Your offer conversion rate (called “conversions” in Voluum) shows how many people finally convert. If your landing page convinces people to take the action you desire, then you should see a good return here. So, the conversion rate can help you evaluate the effectiveness of the landing page and offer in combination.
On the other hand, if you have a high conversion rate but a low click rate then your lander may not really be working and conversions only happen because people REALLY want what you offer.
Plus, we can’t forget the impact of the offer on the conversion rate. You may do everything right but if the offer just isn’t good enough, your conversion rates will still be low.
These two metrics really need to be used together to evaluate how effective your landing page is.
But there is one more metric that can help evaluate and refine your landing page. Time on page.
This is the time someone spends on a landing page before either clicking through, or converting. For some offers, a short time on page may be more common, in other cases a longer time may be more common.
By using these three metrics together you can glean more insights into where your issues lie. You can then use this data to make informed A/B tests to affect one or more of these statistics.
Now we know how to evaluate a lander, we can consider the key ingredients of conversion rate optimization. Although there are many different types of landing pages, seeking different purposes, there are some key aspects a good landing page should do regardless of its exact nature.
As a landing page is designed to convince someone to take a certain course of action it needs to:
Some of these elements will be very different depending on what the purpose of the landing page is. For example, if the action is a lower risk for the prospect (Download a free report compared to buying a $1000 product) then you don’t need to address as many fears.
Alternatively, with an expensive service, you might need to address more concerns and clearly explain what happens after they take action. If they think they just need to click the button and everything is finished but they really have to reply to an email you send them, then you risk not achieving your final goal.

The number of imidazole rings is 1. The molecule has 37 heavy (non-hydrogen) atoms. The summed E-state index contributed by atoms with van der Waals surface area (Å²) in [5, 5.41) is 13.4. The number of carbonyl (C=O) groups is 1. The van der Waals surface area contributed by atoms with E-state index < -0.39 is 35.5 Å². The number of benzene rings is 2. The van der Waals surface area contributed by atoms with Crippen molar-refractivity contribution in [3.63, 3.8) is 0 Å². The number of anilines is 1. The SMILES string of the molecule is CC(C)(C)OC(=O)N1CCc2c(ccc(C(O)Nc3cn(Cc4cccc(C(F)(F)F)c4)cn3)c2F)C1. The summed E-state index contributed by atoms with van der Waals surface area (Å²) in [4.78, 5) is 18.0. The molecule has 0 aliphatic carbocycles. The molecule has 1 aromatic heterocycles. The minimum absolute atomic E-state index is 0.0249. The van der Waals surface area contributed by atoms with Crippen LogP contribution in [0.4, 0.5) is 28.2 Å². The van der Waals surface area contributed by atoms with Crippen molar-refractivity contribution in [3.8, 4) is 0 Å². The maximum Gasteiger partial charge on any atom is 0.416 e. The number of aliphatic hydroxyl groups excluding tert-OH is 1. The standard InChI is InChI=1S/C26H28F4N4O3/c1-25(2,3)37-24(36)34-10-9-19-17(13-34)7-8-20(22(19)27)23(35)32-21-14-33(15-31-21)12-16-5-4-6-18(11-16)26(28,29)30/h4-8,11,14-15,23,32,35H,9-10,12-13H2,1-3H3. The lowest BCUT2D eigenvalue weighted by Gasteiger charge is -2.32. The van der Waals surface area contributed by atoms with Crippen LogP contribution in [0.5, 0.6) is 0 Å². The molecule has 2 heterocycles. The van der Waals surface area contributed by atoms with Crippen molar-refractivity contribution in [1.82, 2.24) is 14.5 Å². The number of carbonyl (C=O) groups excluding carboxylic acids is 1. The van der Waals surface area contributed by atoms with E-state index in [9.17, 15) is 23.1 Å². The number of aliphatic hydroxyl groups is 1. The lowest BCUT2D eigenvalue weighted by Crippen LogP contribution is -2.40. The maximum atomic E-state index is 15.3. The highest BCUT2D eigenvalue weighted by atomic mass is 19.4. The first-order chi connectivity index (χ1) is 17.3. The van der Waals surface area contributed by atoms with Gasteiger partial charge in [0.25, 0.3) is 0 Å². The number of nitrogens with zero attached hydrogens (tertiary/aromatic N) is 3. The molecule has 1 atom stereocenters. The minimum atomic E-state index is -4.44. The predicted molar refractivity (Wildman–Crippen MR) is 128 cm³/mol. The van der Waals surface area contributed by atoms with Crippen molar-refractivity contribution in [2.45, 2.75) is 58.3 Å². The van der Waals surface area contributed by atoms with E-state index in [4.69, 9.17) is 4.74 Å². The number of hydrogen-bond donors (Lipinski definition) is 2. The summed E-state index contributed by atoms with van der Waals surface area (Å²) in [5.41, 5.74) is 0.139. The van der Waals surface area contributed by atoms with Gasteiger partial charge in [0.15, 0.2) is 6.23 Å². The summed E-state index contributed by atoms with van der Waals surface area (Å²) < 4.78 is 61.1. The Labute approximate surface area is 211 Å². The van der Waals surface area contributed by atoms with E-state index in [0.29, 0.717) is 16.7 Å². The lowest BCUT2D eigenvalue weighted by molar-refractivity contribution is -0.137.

As a general rule, the lower cost an action takes, along with the more familiar a user is with the concept, the less content you need on a landing page. The more unusual and costly an action, the more you need to show the benefits, explain what they need to do and calm their fears.
Understanding these keys to a successful landing page puts you in a great position to boost your sales with landing page optimization. But there are some tactics that can help you even if you have got all the key ingredients.
Imagine you walked into a clothes shop only to find that it was actually a restaurant. That’s what it’s like if you don’t match your ads and traffic sources. If you run adverts on a website on a very different topic, you won’t get the right demographic of users. A tracker can help you work out what traffic sources are the most effective.
If your ads suggest that a prospect will get something very different from your offer, then they are much less likely to convert.
Don’t you hate it when you come to a slow loading web page? Well, the people visiting your lander feel the same. The BBC found that they lost 10% of users for every half a second it took a webpage to load and Google found that 53% of mobile users gave up on a webpage if it hadn’t loaded within 3 seconds.
If your landing page takes too long to load, then the prospect won’t even see it.
Speed up your landing page loading time
A slow loading landing page is usually caused by three factors (not including the user’s side which you have no control over.)
There are a few simple things you can do to improve performance in every area.
Speed is even more vital with mobile landing pages.
Attention matters. We have a limit to how much we can give, and more things demand our attention every day.
If you don’t capture attention FAST, you won’t explain the value of your offer.
Capturing attention may be done via an effective headline, a compelling image, an unmissable video, a curious animation or a combination of different elements. Depending on your offer, you may want to capture attention in a relevant way.
Clothing might call for images showing the product, a mobile app may warrant an interactive demo.